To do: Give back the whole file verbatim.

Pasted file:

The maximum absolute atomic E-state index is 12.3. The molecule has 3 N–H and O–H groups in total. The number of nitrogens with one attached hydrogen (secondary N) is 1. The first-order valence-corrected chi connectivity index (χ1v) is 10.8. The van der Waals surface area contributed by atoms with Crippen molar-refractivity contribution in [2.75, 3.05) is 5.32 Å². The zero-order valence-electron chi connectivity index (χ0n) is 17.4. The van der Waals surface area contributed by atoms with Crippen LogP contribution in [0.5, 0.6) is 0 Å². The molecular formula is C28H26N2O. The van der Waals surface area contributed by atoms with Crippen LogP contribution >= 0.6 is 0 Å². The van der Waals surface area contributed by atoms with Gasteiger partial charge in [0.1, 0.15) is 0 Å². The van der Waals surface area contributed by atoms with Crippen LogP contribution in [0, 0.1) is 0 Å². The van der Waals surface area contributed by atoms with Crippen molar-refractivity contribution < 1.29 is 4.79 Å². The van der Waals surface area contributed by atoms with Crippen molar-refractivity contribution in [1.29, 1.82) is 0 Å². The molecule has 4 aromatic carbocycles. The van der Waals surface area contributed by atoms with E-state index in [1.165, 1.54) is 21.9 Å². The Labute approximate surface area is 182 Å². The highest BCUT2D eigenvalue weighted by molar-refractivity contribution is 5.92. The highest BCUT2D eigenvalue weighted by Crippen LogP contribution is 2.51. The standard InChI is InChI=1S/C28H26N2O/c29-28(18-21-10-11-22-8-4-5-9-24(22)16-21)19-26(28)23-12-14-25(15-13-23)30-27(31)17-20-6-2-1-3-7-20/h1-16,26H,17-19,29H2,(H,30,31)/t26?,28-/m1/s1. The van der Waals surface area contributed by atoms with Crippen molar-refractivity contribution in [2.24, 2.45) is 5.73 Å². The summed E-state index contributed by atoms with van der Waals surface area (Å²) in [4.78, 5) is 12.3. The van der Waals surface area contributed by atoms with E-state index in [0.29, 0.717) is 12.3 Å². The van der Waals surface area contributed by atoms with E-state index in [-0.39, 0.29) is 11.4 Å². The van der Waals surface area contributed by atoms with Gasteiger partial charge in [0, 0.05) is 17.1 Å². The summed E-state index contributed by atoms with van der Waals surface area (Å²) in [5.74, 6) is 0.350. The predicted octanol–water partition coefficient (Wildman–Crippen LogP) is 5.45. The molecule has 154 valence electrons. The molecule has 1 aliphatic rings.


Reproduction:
The maximum absolute atomic E-state index is 12.3. The molecule has 3 N–H and O–H groups in total. The number of nitrogens with one attached hydrogen (secondary N) is 1. The first-order valence-corrected chi connectivity index (χ1v) is 10.8. The van der Waals surface area contributed by atoms with Crippen molar-refractivity contribution in [2.75, 3.05) is 5.32 Å². The zero-order valence-electron chi connectivity index (χ0n) is 17.4. The van der Waals surface area contributed by atoms with Crippen LogP contribution in [0.5, 0.6) is 0 Å². The molecular formula is C28H26N2O. The van der Waals surface area contributed by atoms with Crippen LogP contribution >= 0.6 is 0 Å². The van der Waals surface area contributed by atoms with Gasteiger partial charge in [0.1, 0.15) is 0 Å². The van der Waals surface area contributed by atoms with Crippen LogP contribution in [0, 0.1) is 0 Å². The van der Waals surface area contributed by atoms with Crippen molar-refractivity contribution < 1.29 is 4.79 Å². The van der Waals surface area contributed by atoms with Crippen molar-refractivity contribution in [1.29, 1.82) is 0 Å². The molecule has 4 aromatic carbocycles. The van der Waals surface area contributed by atoms with E-state index in [1.165, 1.54) is 21.9 Å². The Labute approximate surface area is 182 Å². The highest BCUT2D eigenvalue weighted by molar-refractivity contribution is 5.92. The highest BCUT2D eigenvalue weighted by Crippen LogP contribution is 2.51. The standard InChI is InChI=1S/C28H26N2O/c29-28(18-21-10-11-22-8-4-5-9-24(22)16-21)19-26(28)23-12-14-25(15-13-23)30-27(31)17-20-6-2-1-3-7-20/h1-16,26H,17-19,29H2,(H,30,31)/t26?,28-/m1/s1. The van der Waals surface area contributed by atoms with Crippen molar-refractivity contribution in [2.24, 2.45) is 5.73 Å². The summed E-state index contributed by atoms with van der Waals surface area (Å²) in [4.78, 5) is 12.3. The van der Waals surface area contributed by atoms with E-state index in [0.29, 0.717) is 12.3 Å². The van der Waals surface area contributed by atoms with E-state index in [-0.39, 0.29) is 11.4 Å². The van der Waals surface area contributed by atoms with Gasteiger partial charge in [0, 0.05) is 17.1 Å². The summed E-state index contributed by atoms with van der Waals surface area (Å²) in [5.74, 6) is 0.350. The predicted octanol–water partition coefficient (Wildman–Crippen LogP) is 5.45. The molecule has 154 valence electrons. The molecule has 1 aliphatic rings.